Morning roadside market, a short walk from the hostel, just outside of the old town. Lots of fruits, vegetables and other local produce.
Really fat bananas.
Tasted kinda ‘wild’ (or unmodified?) compared to the ones I was used to in Singapore (3Y).
Some delicious cold noodles (6Y).
And some delicious hot noodles (6Y). I’m bad with food names. Both tasted great, though.
From the roadside market to the wet market. Lively place bustling with activity.
Catch of the day.
Not too sure what’s going on here, but the sign in front of the parked carts seem to be saying ‘Strictly no parking’.
Back to the old town (briefly).
Found this monument just over the other side of the old city. Couple of monuments dedicated to Chairman Mao around the city.
Then it was time for lunch! Writing about it is making me hungry.
Lunch at my favourite restaurant in the old town (~120Y for that + rice).
My memory is failing me but I think the restaurant is called Gu Lou Xiao Chi (古楼小吃). I liked the grilled fish (烤鱼) (covered in garnish here), and the nice view from the alfresco dining on the roof (refer to the breakfast view picture 2 days above, it’s the same place). The other dishes are nice too, but food here, like most other places in Yunnan, is a little too oily for me.
Large, sweet, and juicy grapes. A little overpriced from peddlers in the old town compared to stalls at the market, but nevertheless addictive.
Winding in and out of little streets trying hard not to get lost.
The old town is popular with tourists, day or night. Here’s a less crowded area.
The three wells.
These three wells are supposedly where people living nearby drink from, wash their food, and wash their clothes in. The well at the highest level is for drinking (on the right side), and it overflows to the middle one, where people wash vegetables, and finally the water flows to the last one (at the far left of the picture), which is for washing clothes. Tried some water from the drinking side and thought it was refreshing. My friend did have reservations trying it though.
Some of the inns in the old town provide traditional music performances, and don’t mind strangers stepping in to take a look.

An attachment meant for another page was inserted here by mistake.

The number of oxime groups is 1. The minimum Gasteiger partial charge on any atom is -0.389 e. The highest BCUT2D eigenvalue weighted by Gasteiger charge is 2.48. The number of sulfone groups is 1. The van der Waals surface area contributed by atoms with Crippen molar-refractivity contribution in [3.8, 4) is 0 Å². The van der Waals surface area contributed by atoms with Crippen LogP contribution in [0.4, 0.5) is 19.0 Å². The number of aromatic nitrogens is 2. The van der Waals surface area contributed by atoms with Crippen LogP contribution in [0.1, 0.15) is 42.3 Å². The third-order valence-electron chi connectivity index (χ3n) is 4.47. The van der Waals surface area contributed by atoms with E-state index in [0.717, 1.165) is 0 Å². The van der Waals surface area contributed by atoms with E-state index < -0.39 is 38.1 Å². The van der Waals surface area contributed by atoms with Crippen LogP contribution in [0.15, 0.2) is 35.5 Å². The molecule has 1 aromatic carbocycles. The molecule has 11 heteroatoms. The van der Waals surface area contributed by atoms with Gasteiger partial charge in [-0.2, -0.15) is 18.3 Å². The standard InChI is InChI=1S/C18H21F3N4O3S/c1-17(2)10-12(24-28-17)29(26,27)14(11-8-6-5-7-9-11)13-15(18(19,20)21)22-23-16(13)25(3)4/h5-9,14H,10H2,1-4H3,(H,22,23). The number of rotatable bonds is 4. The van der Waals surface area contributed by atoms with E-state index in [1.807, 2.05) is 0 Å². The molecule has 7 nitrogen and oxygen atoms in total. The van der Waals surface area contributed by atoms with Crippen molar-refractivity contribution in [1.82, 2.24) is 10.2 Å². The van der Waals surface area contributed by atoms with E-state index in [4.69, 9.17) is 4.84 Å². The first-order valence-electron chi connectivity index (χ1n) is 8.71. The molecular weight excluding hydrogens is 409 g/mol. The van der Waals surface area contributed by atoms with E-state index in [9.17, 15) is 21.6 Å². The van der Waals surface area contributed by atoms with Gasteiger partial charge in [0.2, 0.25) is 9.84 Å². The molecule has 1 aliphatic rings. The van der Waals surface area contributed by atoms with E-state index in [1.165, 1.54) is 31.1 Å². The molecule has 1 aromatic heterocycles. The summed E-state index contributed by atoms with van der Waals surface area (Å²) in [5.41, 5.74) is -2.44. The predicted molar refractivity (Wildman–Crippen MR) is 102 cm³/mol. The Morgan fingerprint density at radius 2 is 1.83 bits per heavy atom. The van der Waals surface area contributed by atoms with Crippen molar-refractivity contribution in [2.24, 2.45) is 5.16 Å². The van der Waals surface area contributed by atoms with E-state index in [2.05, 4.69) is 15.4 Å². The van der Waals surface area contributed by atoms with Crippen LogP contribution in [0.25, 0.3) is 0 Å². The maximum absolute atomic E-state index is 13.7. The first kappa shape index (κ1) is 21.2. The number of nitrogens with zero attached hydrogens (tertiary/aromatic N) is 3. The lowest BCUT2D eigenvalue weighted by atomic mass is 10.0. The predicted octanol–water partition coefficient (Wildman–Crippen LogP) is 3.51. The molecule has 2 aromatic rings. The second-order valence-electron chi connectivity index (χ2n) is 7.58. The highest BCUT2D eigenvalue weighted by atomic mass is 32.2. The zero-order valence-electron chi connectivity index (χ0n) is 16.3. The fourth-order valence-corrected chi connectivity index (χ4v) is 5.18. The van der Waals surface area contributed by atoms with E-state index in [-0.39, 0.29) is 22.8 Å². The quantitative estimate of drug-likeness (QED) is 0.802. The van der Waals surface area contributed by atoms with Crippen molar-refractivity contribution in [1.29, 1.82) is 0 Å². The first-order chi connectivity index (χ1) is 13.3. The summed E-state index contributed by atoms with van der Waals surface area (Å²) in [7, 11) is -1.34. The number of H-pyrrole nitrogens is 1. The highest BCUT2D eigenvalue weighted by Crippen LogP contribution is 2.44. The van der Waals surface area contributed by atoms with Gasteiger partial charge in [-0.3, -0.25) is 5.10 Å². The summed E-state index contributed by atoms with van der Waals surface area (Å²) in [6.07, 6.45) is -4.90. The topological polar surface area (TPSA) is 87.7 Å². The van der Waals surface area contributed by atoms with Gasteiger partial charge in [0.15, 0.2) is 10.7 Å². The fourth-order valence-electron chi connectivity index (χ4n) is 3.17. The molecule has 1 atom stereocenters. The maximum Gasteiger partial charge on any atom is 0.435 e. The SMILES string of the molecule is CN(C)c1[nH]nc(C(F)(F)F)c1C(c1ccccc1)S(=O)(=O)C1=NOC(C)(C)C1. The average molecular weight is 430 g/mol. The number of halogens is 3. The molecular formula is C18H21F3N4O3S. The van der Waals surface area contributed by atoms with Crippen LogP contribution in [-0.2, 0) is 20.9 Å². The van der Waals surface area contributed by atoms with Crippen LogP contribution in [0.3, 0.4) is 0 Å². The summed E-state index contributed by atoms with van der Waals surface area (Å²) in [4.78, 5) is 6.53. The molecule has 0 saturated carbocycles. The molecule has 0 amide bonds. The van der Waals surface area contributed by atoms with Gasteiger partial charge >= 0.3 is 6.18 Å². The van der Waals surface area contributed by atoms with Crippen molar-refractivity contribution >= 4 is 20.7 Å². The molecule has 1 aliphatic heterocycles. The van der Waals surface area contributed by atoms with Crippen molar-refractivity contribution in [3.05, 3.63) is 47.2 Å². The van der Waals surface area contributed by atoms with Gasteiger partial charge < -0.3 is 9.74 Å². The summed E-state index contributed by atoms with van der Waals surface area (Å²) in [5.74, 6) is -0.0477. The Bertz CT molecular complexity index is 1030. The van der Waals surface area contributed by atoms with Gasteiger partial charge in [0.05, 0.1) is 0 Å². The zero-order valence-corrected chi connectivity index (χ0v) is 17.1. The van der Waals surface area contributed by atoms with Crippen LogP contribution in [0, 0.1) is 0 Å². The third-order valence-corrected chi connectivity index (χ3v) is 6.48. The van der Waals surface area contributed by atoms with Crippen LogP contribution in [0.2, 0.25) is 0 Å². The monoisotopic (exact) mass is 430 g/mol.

The old town at night.
Day 5: Qingxi Reservoir (Qingxi Shuiku)
My last day in Lijiang. It was my fifth day here and I was running out of places to visit. Someone I met at the hostel reccomended visiting a reservoir which was a little out of the city but accessible by bus. Locals’ recommendations usually beat most tourist sites so off we went in search of the reservoir.
A little breakfast before we set off.
We couldn’t miss the stop as it was the last stop on that service (3Y for bus). Took a little while to find our way to the reservoir from the bus stop.
Steps leading to the reservoir.
The view greeting us at the top of the stairs. Crystal clear waters from the mountains around.
Great for a nice morning walk.
There was hardly anyone there. Peaceful and scenic park.
One of the great mountains (there were too many around to be able to identify which was it). Ever so slightly snowcapped, even in the middle of summer.
A neat path straight across the middle of the Qingxi Reservoir.
Bridge over peaceful waters.
Some couples were getting their wedding shots in the area.
Like a scene from some teen romance drama.
Smaller hills nearby.
And back to town for our final meal in Lijiang, also one of the most awesome.
And lunch again!
Back in town, another of the guys at the hostel excitedly brought us to this place he discovered not far from our hostel but where only locals frequent. We basically ordered this huge pot of wholesome goodness (~48/50?Y for a pot thats more than enough for 4 grown guys) with all sorts of ingredients cooked to perfection in an amazing broth for an affordable price. The shop was crowded and it seemed like every table ordered the same thing. I’m not sure what it’s called though, but it was awesome.
The shop from the outside.
With our stomachs filled, we grabbed our bags and headed to the bus station for the bus to our next stop, the fabled Shangri-la further up north. We had company with us for the next few days- a guy I met in Dali who was introduced to me by a guy I met in Kunming.
The bus to Shangrila.
Got to the bus station, bought tickets (71Y) on the spot and soon we were on our way.
Rest stop along the way to Shangri-la. Also a rest stop for buses to Tiger Leaping Gorge, as the Tiger Leaping Gorge lies between Lijiang and Shangri-la.
Total Spent in Lijiang (5 days)
Actual travel dates: 20 May 2015 – 25 May 2015
Accomodation: ¥100(~S$22 for 5 nights)
Attractions: ¥355(~S$77) (includes transport to Tiger Leaping Gorge)
Transport (excl bus to Shangrila): Y3(~S$0.65)
Bus to Shangrila: ¥71 (~S$15)
Bus schedules from Lijiang (May/June 2015):